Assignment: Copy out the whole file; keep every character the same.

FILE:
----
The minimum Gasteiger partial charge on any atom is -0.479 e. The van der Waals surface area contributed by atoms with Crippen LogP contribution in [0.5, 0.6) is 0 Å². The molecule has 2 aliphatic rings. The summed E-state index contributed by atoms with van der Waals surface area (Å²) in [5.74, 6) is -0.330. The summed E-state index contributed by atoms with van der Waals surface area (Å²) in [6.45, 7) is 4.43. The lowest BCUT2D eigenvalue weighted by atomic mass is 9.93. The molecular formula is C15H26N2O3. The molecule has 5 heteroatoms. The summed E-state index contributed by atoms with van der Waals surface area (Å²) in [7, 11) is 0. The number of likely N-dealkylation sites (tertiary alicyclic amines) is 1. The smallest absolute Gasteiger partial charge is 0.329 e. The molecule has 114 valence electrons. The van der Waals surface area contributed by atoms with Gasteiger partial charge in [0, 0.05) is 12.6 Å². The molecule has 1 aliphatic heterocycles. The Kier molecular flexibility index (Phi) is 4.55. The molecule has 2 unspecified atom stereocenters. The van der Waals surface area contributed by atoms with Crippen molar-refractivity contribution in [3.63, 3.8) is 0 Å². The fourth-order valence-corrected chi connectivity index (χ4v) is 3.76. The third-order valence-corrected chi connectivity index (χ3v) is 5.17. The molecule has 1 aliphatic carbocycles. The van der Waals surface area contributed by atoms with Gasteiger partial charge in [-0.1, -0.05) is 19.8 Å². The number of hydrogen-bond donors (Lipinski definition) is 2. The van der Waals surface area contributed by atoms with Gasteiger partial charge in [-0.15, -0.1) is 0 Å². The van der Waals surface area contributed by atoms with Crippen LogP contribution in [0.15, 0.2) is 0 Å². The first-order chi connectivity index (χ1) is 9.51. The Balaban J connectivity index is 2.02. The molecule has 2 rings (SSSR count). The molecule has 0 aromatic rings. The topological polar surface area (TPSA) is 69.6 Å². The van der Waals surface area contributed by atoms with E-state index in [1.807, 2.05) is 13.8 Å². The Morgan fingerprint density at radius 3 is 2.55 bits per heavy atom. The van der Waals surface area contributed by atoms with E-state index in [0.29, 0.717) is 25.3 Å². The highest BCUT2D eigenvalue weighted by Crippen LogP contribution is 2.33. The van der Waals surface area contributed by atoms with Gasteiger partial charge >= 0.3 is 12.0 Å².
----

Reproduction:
The minimum Gasteiger partial charge on any atom is -0.479 e. The van der Waals surface area contributed by atoms with Crippen LogP contribution in [0.5, 0.6) is 0 Å². The molecule has 2 aliphatic rings. The summed E-state index contributed by atoms with van der Waals surface area (Å²) in [5.74, 6) is -0.330. The summed E-state index contributed by atoms with van der Waals surface area (Å²) in [6.45, 7) is 4.43. The lowest BCUT2D eigenvalue weighted by atomic mass is 9.93. The molecular formula is C15H26N2O3. The molecule has 5 heteroatoms. The summed E-state index contributed by atoms with van der Waals surface area (Å²) in [7, 11) is 0. The number of likely N-dealkylation sites (tertiary alicyclic amines) is 1. The smallest absolute Gasteiger partial charge is 0.329 e. The molecule has 114 valence electrons. The van der Waals surface area contributed by atoms with Gasteiger partial charge in [0, 0.05) is 12.6 Å². The molecule has 1 aliphatic heterocycles. The Kier molecular flexibility index (Phi) is 4.55. The molecule has 2 unspecified atom stereocenters. The van der Waals surface area contributed by atoms with Crippen molar-refractivity contribution in [3.63, 3.8) is 0 Å². The fourth-order valence-corrected chi connectivity index (χ4v) is 3.76. The third-order valence-corrected chi connectivity index (χ3v) is 5.17. The molecule has 1 aliphatic carbocycles. The van der Waals surface area contributed by atoms with Gasteiger partial charge in [-0.1, -0.05) is 19.8 Å². The number of hydrogen-bond donors (Lipinski definition) is 2. The van der Waals surface area contributed by atoms with Gasteiger partial charge in [-0.15, -0.1) is 0 Å². The van der Waals surface area contributed by atoms with Crippen LogP contribution in [0.15, 0.2) is 0 Å². The first-order chi connectivity index (χ1) is 9.51. The Balaban J connectivity index is 2.02. The molecule has 2 rings (SSSR count). The molecule has 0 aromatic rings. The topological polar surface area (TPSA) is 69.6 Å². The van der Waals surface area contributed by atoms with E-state index in [1.807, 2.05) is 13.8 Å². The Morgan fingerprint density at radius 3 is 2.55 bits per heavy atom. The van der Waals surface area contributed by atoms with E-state index in [0.29, 0.717) is 25.3 Å². The highest BCUT2D eigenvalue weighted by Crippen LogP contribution is 2.33. The van der Waals surface area contributed by atoms with Gasteiger partial charge >= 0.3 is 12.0 Å².